PH records first 2 cases of COVID-19 variant from India

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Metro Manila (CNN Philippines, May 11) — The country on Tuesday confirmed its first two cases of the new COVID-19 variant first detected in pandemic-ravaged India.

The Department of Health said the two cases found with the B.1617 variant — described as a double mutant and believed to be more transmissible — are returning overseas Filipinos who have no travel history from India. Both patients are now asymptomatic and tagged as recovered.

The first case is a 37-year-old seafarer who arrived in the Philippines from Oman on April 10. He tested positive for COVID-19 on April 15 and completed his isolation in a hotel in Metro Manila on April 26. He tested negative after another swab test on May 3. He is now in his hometown in Soccsksargen, the DOH said.

The second patient is a 58-year-old seafarer from the United Arab Emirates who landed in the country on April 19. He isolated in Clark Freeport Zone in Pampanga and was tagged as recovered on May 6. He has returned home to the Bicol Region, according to the DOH.

DOH Epidemiology Bureau Director Dr. Thea de Guzman said there are no identified close contacts since the two patients were quarantined and isolated from their arrival until their recovery. The DOH is confirming if the other passengers in their flights have completed their 14-day quarantine.

"Wala tayong nakitang close contacts after they arrived here, put in a quarantine, and then finished their quarantine and isolation," she said in a media briefing.

[Translation: We did not identify any close contacts after they arrived here, put on quarantine, and finished it.]

The World Health Organization on Monday classified the B.1617 variant as one "of concern at the global level" after some preliminary studies showed that it spreads more easily.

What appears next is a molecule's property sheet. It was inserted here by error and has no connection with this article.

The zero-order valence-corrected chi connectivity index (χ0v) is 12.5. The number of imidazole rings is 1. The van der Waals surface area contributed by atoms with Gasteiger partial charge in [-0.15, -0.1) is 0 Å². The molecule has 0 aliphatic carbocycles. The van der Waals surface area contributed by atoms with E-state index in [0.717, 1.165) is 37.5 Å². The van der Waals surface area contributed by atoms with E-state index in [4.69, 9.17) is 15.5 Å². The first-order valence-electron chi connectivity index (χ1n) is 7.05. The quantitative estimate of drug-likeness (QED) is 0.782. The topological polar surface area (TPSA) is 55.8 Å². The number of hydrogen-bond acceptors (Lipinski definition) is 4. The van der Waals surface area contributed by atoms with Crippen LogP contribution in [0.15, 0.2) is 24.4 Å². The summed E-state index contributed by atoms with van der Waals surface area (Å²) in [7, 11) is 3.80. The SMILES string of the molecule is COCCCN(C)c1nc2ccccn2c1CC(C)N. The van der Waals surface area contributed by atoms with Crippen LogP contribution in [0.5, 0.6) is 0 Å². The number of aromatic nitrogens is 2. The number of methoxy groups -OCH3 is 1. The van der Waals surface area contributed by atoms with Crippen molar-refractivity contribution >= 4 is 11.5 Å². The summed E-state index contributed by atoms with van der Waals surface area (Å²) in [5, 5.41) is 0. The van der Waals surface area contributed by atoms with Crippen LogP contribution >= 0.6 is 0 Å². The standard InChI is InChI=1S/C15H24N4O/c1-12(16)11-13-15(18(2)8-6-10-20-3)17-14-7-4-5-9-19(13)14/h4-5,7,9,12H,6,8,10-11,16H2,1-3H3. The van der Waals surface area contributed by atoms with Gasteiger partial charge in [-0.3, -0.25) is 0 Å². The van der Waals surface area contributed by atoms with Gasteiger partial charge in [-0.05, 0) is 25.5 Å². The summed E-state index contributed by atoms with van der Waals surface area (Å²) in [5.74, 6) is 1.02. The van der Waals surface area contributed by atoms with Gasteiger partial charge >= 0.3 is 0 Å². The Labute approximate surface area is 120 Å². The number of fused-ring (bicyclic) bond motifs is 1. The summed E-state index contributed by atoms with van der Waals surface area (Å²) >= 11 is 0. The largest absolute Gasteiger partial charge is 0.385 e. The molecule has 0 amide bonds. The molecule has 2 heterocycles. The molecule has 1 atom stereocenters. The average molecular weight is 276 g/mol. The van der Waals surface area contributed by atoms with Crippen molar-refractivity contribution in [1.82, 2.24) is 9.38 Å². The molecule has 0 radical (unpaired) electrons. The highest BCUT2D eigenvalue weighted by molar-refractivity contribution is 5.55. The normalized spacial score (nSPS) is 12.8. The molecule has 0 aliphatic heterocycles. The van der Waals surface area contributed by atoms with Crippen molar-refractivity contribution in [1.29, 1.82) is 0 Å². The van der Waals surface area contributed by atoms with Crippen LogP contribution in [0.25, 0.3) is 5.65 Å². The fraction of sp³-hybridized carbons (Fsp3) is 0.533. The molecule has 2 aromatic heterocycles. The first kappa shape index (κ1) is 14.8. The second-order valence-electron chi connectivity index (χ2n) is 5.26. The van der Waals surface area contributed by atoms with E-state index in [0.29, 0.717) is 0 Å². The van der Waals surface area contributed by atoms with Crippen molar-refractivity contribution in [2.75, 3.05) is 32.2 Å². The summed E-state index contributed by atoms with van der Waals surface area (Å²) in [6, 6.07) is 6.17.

Meanwhile, the samples of travelers and seafarers who have travel history from India have yet to be checked for the presence of any variant. Of the five travelers from India who tested positive for COVID-19 upon arrival in the Philippines, only one is eligible to be sent to the genome center. As for the 12 seafarers onboard the COVID-stricken MV Athens Bridge, 11 samples will be reviewed this week.

The Philippines has imposed an entry ban until Friday, May 14, on inbound passengers who traveled to India, Nepal, Sri Lanka, Bangladesh, and Pakistan to prevent the entry of the B.1617 variant. Health Undersecretary Maria Rosario Vergeire said the variant task force has to check if cases are rising or hospitals are getting filled up due to the B.1617 before they issue a recommendation on whether the ban should be extended or expanded to cover other countries.

For Dr. Jose Rene De Grano, president of the Private Hospitals Association of the Philippines, an extension of another week would suffice to bring down average daily cases from currently 5,000 to 6,000 to the February-level of 2,000 to 3,000.

India has been recording the world's highest number of new daily COVID-19 cases in its catastrophic second wave of infections. The country's cases have soared to over 22.6 million, while more than 246,000 people have lost their lives, according to data from Johns Hopkins University. It's not yet clear how many infections have been linked to this double mutant variant

In the Philippines, De Grano said the country's private hospitals are ready in case COVID-19 infections surge again in the coming days with the entry of the India variant.

"We can probably manage it right now as long as we can control the spread of the disease. If we stick to our minimum health practice protocols then probably we'll be able to control the spread of the disease," he told CNN Philippines' The Final Word.

De Grano also said they have enough supply of oxygen tanks, facilities have been decongested for the past weeks, and there are no more patients lining up just to get a hospital bed. New supplies of medication are also expected to arrive, he added.

Based on latest government data, the country has an average of 47% bed occupancy rate. Of the total 1,270 facilities nationwide, 838 are at the safe level, 91 at moderate level, 113 at high-risk level, and 158 at critical level.